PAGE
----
What a treat! An opportunity to load my bread with delicious thick slightly soured cream and create a pillow-soft loaf of bread which toasts like a dream. If only all white bread was like this, then I for one would be quite content.
So good I made it twice, the first time as it was written, hence the huge high top of the loaf, the recipe makes 925 grams of dough, squeezed into a square cornered 2lb tin, as recommended by Dan, this guarantees giving you a Wallace and Gromit height bread like the ones in ‘A Matter of Loaf and Death.’ If you missed this here’s the original trailer. See the bread at 07-08 seconds and at 20 seconds? That’s them going into the back of the van!
To make your own Yoghurt Cream (creme fraiche, sourcream?)
a carton of double (heavy) cream
two teaspoons of fresh plain live yoghurt
a yoghurt maker or widenecked thermos flask or somewhere which is consistently warm to leave the yoghurt to culture.
Heat the cream till it is almost boiling and let it cool to below 50 C. In the meantime, pour boiling water over/into all untensils, containers etc, if you haven’t just put them through the dishwasher.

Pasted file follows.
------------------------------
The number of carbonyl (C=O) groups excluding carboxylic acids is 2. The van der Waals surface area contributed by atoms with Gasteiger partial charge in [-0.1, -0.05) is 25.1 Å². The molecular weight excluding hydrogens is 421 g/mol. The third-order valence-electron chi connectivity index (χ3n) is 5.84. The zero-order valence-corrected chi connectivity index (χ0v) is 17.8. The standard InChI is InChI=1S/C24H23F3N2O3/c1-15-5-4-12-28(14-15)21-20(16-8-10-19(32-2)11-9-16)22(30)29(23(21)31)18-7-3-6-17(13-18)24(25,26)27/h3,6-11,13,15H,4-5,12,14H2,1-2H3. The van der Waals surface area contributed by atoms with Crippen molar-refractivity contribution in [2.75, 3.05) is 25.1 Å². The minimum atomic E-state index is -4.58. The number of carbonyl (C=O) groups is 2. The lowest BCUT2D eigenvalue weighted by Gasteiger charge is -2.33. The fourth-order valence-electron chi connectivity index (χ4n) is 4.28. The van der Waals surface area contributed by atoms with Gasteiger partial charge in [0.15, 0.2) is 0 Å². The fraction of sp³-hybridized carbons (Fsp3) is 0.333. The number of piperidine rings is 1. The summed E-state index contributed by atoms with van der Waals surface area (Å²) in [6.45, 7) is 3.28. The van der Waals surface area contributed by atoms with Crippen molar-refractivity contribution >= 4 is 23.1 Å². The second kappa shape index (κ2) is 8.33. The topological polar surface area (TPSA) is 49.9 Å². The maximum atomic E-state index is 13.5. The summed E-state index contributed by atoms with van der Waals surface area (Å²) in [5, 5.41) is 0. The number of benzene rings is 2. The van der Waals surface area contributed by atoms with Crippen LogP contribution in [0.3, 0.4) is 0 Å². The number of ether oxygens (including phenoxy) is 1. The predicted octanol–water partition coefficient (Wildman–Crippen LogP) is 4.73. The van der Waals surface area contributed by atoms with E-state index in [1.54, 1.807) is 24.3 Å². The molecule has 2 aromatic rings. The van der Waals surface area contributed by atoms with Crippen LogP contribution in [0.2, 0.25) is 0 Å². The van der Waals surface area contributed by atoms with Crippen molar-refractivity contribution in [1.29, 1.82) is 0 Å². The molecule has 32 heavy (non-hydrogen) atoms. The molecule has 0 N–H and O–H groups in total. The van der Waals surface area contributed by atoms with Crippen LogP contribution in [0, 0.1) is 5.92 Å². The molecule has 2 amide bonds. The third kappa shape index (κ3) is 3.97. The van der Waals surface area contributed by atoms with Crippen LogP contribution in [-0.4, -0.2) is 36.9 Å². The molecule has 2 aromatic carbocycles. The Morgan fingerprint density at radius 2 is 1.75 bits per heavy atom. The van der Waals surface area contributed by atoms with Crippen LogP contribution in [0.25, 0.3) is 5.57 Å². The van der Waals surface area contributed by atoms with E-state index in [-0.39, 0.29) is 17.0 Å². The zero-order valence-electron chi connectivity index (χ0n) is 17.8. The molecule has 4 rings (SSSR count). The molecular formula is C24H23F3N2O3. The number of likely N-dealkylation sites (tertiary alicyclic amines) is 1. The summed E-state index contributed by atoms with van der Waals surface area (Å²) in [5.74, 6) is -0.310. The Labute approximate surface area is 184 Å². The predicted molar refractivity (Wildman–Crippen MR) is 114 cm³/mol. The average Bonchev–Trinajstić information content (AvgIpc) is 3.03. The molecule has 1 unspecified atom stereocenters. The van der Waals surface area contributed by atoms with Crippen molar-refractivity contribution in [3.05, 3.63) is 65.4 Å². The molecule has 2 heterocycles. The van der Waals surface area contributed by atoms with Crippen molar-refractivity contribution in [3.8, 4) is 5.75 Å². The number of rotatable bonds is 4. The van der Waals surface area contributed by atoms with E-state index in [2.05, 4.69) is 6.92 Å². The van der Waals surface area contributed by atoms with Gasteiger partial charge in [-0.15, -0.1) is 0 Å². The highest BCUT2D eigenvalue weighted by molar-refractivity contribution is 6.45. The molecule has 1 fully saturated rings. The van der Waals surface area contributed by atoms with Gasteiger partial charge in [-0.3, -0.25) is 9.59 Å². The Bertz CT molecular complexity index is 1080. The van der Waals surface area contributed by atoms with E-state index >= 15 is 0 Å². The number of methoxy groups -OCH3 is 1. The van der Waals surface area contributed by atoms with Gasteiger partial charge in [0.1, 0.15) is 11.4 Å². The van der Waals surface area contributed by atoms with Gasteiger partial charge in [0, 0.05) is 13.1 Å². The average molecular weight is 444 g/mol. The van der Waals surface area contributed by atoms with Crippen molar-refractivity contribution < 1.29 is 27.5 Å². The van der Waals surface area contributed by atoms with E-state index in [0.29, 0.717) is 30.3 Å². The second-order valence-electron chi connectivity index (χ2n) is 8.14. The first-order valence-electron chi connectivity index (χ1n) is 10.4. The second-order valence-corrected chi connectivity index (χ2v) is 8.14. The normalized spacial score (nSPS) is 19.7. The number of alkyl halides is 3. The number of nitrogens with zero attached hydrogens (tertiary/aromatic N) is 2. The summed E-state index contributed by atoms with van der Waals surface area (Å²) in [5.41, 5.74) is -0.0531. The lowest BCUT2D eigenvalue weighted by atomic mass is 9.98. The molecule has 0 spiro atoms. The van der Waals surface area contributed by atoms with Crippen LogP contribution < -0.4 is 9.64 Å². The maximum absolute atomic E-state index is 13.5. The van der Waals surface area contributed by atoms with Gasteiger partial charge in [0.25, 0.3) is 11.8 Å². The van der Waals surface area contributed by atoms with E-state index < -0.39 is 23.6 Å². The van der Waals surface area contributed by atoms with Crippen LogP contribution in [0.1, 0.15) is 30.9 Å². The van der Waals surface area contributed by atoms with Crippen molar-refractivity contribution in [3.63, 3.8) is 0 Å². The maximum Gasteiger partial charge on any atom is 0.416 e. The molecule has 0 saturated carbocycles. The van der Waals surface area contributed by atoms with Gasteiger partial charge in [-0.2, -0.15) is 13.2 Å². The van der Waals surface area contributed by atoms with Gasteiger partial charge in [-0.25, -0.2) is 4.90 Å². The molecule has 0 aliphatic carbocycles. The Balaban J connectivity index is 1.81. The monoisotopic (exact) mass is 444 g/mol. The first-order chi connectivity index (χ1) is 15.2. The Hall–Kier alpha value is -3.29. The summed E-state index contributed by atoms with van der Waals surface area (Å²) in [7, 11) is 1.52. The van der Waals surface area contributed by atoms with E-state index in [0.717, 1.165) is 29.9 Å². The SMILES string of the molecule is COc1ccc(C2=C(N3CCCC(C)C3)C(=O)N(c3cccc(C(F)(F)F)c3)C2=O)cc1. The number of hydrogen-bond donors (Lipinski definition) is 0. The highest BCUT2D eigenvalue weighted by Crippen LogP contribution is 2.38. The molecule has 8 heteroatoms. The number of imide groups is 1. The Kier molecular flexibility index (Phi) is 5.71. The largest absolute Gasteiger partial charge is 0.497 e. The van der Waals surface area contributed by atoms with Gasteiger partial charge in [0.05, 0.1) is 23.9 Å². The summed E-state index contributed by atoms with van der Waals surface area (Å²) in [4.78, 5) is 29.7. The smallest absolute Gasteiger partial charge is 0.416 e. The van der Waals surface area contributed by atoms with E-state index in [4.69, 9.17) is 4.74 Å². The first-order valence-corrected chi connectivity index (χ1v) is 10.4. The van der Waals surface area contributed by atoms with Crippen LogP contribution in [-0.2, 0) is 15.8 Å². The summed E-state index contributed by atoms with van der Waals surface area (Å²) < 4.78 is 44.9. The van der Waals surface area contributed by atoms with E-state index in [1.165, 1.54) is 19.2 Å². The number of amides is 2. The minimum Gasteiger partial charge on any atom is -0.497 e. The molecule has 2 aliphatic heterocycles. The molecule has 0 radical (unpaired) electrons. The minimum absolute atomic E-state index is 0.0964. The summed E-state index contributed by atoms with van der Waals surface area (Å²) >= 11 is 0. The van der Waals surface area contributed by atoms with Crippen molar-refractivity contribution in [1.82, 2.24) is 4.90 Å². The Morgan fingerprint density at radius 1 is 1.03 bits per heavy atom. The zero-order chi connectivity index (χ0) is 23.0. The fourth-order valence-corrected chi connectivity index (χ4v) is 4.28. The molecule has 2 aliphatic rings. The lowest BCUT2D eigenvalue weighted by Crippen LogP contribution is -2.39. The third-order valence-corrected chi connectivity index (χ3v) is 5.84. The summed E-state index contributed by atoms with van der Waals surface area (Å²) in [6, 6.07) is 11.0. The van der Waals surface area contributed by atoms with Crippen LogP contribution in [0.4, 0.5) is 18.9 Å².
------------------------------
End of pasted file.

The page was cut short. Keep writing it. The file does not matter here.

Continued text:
Put the yoghurt and the cream into your chosen container, put the lid on and wait for 8 – 10 hours for the yoghurt to culture the cream. If you have a cool home, try and find a warm spot, the cream should culture eventually but it might take more like 24 hours. I use a little electric yoghurt maker from Lakeland but there are many ways to do this and it’s worth finding a method that suits you and your budget.
For this loaf
Edit November 2011: I followed Dan Lepard’s recipe and method which was published originally in The Guardian here.
I used Shipton Mills Bakers White No. 1 flour and Allinsons Easy Bake Yeast and my home made yoghurt cream as above.
To celebrate the loveliness of this loaf I toasted a slice and covered it in beans and a magnificent sausage from Sunday’s Slow Food Market.
This afternoon I made some more: I substituted 150 grams of white leavain at 100% hydration for the yeast and reduced the water and flour in the dough proportionately as Gill had done here. Why did I make even more of this ? Well, there was loads of cream left in the fridge and Gill’s loaf looked really good and I had just fed my sourdough the night before and it needed a good home.
Here are the sourdough ones, cooling in the kitchen right now. It’s a good thing I don’t have a permanent supply of cream in the house, because I would be very tempted to add it to every bread I made. It gives you an incredibly soft crumb and a lovely colour crust. It makes it worth eating ‘naughty’ white bread once in a while. Aren’t you tempted?